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Ask Law Educator, Esq. Your Own Question
Law Educator, Esq.
Law Educator, Esq., Attorney
Category: Traffic Law
Satisfied Customers: 111459
Experience:  Attorney with over 24 years of law and traffic law
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Last night police allowed some girl to drive 2 blocks after

Customer Question

Last night police allowed some girl to drive 2 blocks after allegedly seeing a child standing up in the back seat. Once the driver parked her car they pulled up along side of her car and asked for license and registration, they did not identify themselves as police or turn on the police lights. Is this proper procedure?
Submitted: 1 year ago.
Category: Traffic Law
Expert:  Law Educator, Esq. replied 1 year ago.
Thank you for your question. I look forward to working with you to provide you the information you are seeking for educational purposes only.
Police have discretion in conducting traffic stops. It is not "improper procedure" for the police to follow someone and wait for them to stop naturally before approaching the person. Also, it is a fallacy that police have to identify themselves as police. As long as they are in uniform or displaying a badge visibly, they are identified as police. Emergency lights are to notify oncoming traffic for safety, it really has no bearing on the fact of whether or not they can stop a person.
So what you describe is not improper.
Customer: replied 1 year ago.
if they actually saw a child standing why let her drive further... Is there not something wrong here?
Expert:  Law Educator, Esq. replied 1 year ago.
Thank you for your reply.
The police are not liable for a driver allegedly allowing a child to stand in the car. The police also have no legally mandated duty to stop every car or every person for every violation they observe, that is why it is a discretionary action to stop someone. The police would actually not be liable for them letting her drive and would not have been liable even if they never stopped her and let her continue driving with the child standing because they have no duty that mandates them to stop her.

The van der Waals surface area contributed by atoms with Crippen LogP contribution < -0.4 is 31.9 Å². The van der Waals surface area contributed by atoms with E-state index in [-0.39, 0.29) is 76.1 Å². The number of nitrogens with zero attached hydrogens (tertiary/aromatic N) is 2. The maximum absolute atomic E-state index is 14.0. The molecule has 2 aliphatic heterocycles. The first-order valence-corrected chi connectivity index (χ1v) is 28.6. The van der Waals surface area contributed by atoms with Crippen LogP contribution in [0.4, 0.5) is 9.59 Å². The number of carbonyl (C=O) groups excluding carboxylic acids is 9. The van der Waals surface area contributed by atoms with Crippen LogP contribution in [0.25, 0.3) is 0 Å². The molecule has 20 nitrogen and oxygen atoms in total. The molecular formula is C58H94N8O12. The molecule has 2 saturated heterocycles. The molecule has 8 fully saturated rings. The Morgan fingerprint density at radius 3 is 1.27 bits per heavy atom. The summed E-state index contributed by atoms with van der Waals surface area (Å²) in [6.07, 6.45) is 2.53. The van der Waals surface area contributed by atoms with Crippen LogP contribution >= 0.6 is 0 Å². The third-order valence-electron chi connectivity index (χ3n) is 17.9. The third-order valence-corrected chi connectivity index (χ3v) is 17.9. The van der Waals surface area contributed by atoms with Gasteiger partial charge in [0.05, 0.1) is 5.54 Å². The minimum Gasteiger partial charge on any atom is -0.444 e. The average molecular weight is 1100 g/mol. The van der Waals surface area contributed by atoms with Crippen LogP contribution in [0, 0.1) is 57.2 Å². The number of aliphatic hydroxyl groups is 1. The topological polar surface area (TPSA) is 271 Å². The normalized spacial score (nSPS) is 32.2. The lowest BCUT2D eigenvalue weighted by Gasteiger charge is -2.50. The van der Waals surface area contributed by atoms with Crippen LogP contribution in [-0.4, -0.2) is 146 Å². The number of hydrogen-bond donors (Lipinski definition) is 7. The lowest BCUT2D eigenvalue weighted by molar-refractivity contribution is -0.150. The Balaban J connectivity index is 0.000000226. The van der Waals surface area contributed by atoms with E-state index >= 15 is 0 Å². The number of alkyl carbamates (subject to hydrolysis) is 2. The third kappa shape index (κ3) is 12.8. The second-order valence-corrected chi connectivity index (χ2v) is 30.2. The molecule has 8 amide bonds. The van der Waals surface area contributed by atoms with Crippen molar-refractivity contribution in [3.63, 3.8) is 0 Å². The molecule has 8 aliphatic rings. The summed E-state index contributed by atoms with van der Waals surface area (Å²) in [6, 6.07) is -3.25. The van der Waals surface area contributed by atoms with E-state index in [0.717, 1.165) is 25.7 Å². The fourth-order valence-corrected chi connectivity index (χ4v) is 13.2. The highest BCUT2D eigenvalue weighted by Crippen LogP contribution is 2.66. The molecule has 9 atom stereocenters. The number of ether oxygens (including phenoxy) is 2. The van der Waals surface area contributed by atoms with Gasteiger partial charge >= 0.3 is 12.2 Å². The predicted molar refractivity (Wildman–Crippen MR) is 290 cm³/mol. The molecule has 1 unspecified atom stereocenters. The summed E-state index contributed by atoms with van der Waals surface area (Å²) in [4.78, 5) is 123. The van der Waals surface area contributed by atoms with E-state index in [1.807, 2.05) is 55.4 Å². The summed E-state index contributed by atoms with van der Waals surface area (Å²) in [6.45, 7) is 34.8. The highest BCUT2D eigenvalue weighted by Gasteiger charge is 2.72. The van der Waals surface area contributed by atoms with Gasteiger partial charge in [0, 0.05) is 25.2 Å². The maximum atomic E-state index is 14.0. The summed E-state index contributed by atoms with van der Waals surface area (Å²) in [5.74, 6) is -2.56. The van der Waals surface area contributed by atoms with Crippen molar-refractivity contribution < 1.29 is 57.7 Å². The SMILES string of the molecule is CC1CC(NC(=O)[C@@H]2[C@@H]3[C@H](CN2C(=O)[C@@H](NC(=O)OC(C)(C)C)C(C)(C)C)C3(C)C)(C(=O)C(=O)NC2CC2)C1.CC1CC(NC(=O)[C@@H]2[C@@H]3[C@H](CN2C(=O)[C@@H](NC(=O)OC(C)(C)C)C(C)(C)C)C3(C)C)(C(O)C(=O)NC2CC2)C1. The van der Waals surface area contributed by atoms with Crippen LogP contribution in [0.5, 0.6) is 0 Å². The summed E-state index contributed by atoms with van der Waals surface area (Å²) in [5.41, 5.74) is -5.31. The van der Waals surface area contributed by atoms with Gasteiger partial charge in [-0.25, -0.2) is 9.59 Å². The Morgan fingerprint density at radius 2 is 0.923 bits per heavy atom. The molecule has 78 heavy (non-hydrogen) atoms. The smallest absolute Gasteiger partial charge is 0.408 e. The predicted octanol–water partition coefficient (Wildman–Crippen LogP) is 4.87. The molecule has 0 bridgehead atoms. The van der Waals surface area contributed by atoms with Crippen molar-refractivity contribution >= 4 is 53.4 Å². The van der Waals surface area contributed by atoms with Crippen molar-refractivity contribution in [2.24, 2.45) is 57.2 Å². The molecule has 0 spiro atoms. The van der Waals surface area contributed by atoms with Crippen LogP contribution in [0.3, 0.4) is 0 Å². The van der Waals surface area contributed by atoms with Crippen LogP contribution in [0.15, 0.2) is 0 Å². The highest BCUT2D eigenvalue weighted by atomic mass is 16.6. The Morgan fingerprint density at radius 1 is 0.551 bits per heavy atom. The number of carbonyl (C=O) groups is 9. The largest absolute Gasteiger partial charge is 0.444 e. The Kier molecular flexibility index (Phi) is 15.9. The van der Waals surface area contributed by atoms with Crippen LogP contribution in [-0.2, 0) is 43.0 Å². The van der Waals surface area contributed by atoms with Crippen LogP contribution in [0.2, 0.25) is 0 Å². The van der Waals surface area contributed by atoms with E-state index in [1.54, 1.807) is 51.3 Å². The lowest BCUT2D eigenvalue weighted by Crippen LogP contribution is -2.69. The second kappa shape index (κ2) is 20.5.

Customer: replied 1 year ago.
What is 4581 (a)(1)
Expert:  Law Educator, Esq. replied 1 year ago.
Thank you for your reply.
It is a seatbelt/restraint violation. So it means someone in the vehicle was not properly restrained either by seatbelt or child restraint system.
Customer: replied 1 year ago.
The cops words was he saw the child looking out the back window from his car seat...How does someone argue this if they know the child was in they carseat and wasn't unbuckled til parked...
Expert:  Law Educator, Esq. replied 1 year ago.
Thank you for your reply.
It is the driver's word against the word of the police officer. This is something that happens daily in court, because in traffic stops it is almost always the word of the officer against the driver and there are no other witnesses. The courts frequently take the officer's word because they hold the officer has no personal interest in the case, they merely report what they see and the driver claiming they did not do something is a self serving statement that is biased to prevent the driver from having any penalties.
So, all the driver can do is explain what happened and perhaps bring in a picture of the car seat and show how the officer could have been mistaken in what they saw.
Customer: replied 1 year ago.
There was a passenger and witnesses that were outside at the time and recordings of the passenger being harassed.
Expert:  Law Educator, Esq. replied 1 year ago.
Thank you for your reply.
If there were witnesses, then she needs to plead not guilty and bring those witnesses to court with her to testify that the child was not standing up. That is how she can defend against the citation.
Customer: replied 1 year ago.
If the citation is dropped can both the driver and passenger file civil suits
Expert:  Law Educator, Esq. replied 1 year ago.
Thank you for your reply.
No, under the law, the police have statutory immunity from lawsuits from performance of discretionary duties. So they cannot be sued for stopping someone and giving them a citation. The state has exempted itself and its agencies from suit for these types of claims.
Customer: replied 1 year ago.
What's the worse that can happen if the citation isn't dismissed
Expert:  Law Educator, Esq. replied 1 year ago.
Thank you for your reply.
The maximum fine for this infraction (it is not a criminal offense) is up to $100 and court costs of about $150. Typically, the fine is about $75 plus the $150 court costs.

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